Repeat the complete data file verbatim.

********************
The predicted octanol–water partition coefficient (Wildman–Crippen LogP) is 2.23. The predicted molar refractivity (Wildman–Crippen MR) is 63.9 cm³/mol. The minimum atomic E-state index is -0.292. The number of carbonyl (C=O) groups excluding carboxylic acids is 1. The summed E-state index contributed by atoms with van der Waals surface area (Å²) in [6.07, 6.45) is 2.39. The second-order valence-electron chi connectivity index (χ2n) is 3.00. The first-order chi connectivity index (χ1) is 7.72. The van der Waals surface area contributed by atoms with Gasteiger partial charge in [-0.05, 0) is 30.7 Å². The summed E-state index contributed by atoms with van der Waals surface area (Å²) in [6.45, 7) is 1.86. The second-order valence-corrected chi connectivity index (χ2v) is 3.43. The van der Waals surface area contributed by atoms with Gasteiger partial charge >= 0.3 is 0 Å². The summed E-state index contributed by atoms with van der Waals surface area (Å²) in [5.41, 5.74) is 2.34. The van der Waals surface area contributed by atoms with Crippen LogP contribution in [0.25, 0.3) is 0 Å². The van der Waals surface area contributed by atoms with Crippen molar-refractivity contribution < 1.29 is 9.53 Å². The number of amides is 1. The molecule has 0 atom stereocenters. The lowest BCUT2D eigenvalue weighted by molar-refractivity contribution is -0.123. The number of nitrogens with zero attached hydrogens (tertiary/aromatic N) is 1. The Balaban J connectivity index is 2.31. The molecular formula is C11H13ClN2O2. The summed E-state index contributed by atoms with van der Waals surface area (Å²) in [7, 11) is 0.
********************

The predicted octanol–water partition coefficient (Wildman–Crippen LogP) is 2.23. The predicted molar refractivity (Wildman–Crippen MR) is 63.9 cm³/mol. The minimum atomic E-state index is -0.292. The number of carbonyl (C=O) groups excluding carboxylic acids is 1. The summed E-state index contributed by atoms with van der Waals surface area (Å²) in [6.07, 6.45) is 2.39. The second-order valence-electron chi connectivity index (χ2n) is 3.00. The first-order chi connectivity index (χ1) is 7.72. The van der Waals surface area contributed by atoms with Gasteiger partial charge in [-0.05, 0) is 30.7 Å². The summed E-state index contributed by atoms with van der Waals surface area (Å²) in [6.45, 7) is 1.86. The second-order valence-corrected chi connectivity index (χ2v) is 3.43. The van der Waals surface area contributed by atoms with Gasteiger partial charge >= 0.3 is 0 Å². The summed E-state index contributed by atoms with van der Waals surface area (Å²) in [5.41, 5.74) is 2.34. The van der Waals surface area contributed by atoms with Crippen LogP contribution in [0.25, 0.3) is 0 Å². The van der Waals surface area contributed by atoms with Crippen molar-refractivity contribution < 1.29 is 9.53 Å². The number of amides is 1. The molecule has 0 atom stereocenters. The lowest BCUT2D eigenvalue weighted by molar-refractivity contribution is -0.123. The number of nitrogens with zero attached hydrogens (tertiary/aromatic N) is 1. The Balaban J connectivity index is 2.31. The molecular formula is C11H13ClN2O2. The summed E-state index contributed by atoms with van der Waals surface area (Å²) in [7, 11) is 0.